On March 9, 2018, the government promulgated a new mining code which increased royalty rates by two to ten percent, raised tax rates on “strategic” metals, and imposed a surcharge on “super profits” of mining companies.  Of particular concern to mining companies, the government unilaterally removed a stability clause contained in the mining code of 2002.  The stability clause protects investors from any new fees or taxes for ten years.  With no coherent and transparent legal and fiscal framework to alleviate investors’ concerns, the stability clause offered a significant inducement to major mining companies.  Removal of the stability clause may deter future investment in the mining sector.  Since August 27th, 2018, the day of the last meeting between the government and investors, the situation has not progressed.  Also in August, the DRC’s major industrial mining companies, responsible for 80 percent of copper and cobalt production and 90 percent of gold production, formed a new industry body, the Initiative for the Promotion of the Mining Industry (IPM), to engage the GDRC more effectively on the new mining code.  IPM is awaiting appointment of the new government to resume discussions.  The Tshisekedi government has indicated that it is willing to reopen discussions on the new mining code, but given its minority status in the National Assembly, it may not be able to implement changes that require legislative approval.

Other Investment Policy Reviews

The DRC has not undergone an Organization for Economic Cooperation and Development (OECD) or United Nations Conference on Trade and Development (UNCTAD) Investment Policy Review in the last 10 years, but the GDRC has made significant progress to improve its customs clearance procedures. Cities with high custom clearance traffic use Sydonia, which is an advanced software system for custom administrations in compliance with ASYCUDA.  (ASYCUDA is a large technical assistance software program recommended by UNCTAD for custom clearance management.)

Business Facilitation

Since 2013, the GDRC has operated a “one-stop shop” (https://www.guichetunique.cd/) that brings together all the government entities involved in the registration of a company in the DRC.  The registration process now officially takes three days, but in practice it can take much longer.  Yet, some businesses have reported that the Guichet Unique has considerably shortened and simplified the overall process of business registration.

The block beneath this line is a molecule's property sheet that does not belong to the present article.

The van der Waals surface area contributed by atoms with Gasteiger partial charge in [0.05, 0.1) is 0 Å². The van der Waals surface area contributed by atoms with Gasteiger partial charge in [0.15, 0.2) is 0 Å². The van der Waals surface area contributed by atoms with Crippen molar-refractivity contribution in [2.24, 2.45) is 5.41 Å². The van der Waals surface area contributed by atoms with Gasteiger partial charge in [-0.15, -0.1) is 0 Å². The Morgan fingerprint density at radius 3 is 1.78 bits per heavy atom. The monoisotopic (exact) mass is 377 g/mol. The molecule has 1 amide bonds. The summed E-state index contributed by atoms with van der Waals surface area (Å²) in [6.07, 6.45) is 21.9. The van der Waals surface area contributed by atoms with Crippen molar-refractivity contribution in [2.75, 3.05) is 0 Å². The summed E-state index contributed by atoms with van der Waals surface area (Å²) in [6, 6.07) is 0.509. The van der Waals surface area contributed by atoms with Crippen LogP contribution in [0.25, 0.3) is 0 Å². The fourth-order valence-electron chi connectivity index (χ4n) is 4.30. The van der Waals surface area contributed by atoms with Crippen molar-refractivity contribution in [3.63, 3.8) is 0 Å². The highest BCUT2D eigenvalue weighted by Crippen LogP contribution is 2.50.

Outward Investment

The GDRC does not prohibit outward investment, nor does it particularly promote it.  There are no current government restrictions preventing domestic investors from investing abroad, and there are no current blacklisted countries with which domestic investors are precluded from doing business.

2. Bilateral Investment Agreements and Taxation Treaties

The U.S.-DRC Bilateral Investment Treaty (BIT) was signed in 1984 and entered into force in 1989.  The BIT guarantees reciprocal rights and privileges to each country’s investors and provides that, should a claim arise under the treaty, it can be submitted to a dispute resolution mechanism through international arbitration.

Germany, France, Belgium, Italy, South Korea, and China have also signed bilateral investment treaties with the DRC, while South Africa and Kenya are currently negotiating BITs with the DRC.  Lebanon, Cote d’Ivoire, and Burkina Faso have negotiated, but not signed, bilateral investment treaties with the DRC.  In October 2016, the DRC and Rwanda signed an agreement on a simplified trade regime covering only small-scale commerce between the countries.

There is no bilateral taxation treaty between the United States and the DRC.  In August 2015, Zambia and the DRC signed a bilateral taxation treaty that abolished customs taxes across their common border.

3. Legal Regime

Transparency of the Regulatory System

The DRC still does not have a legal system to address the issue of competition.  By joining OHADA and COMESA, the DRC plans to implement the standards and regulations of these structures in order to create a more transparent and effective policy to promote competition on a non-discriminatory basis.

There are no informal regulations that would discriminate against foreign or American investors in particular.  Nevertheless, the new regulations in the mining code and the law on subcontracting are perceived as discriminatory and punitive by foreign investors.

The GDRC authority on business standards, the Congolese Office of Control (OCC), oversees foreign businesses engaged in the DRC.

There are no formal or informal provisions systematically employed by the GDRC to impede foreign investment, but neither are there provisions that are universally employed to attract such investment.  Problems encountered within the GDRC tend largely to be administrative and/or bureaucratic in nature, as reforms and improved laws and regulations are often poorly or unevenly applied.

Proposed laws and regulations are rarely published in draft format for public discussion and comments; discussion is typically limited to the governmental entity that proposes the draft law and Parliament prior to enactment.

By implementing the OHADA, the GDRC strengthened its legal framework in the areas of contract, company, and bankruptcy law and set up an accounting system better aligned to international standards.  For this purpose, a Coordination Committee was established internally in the GDRC to monitor OHADA implementation.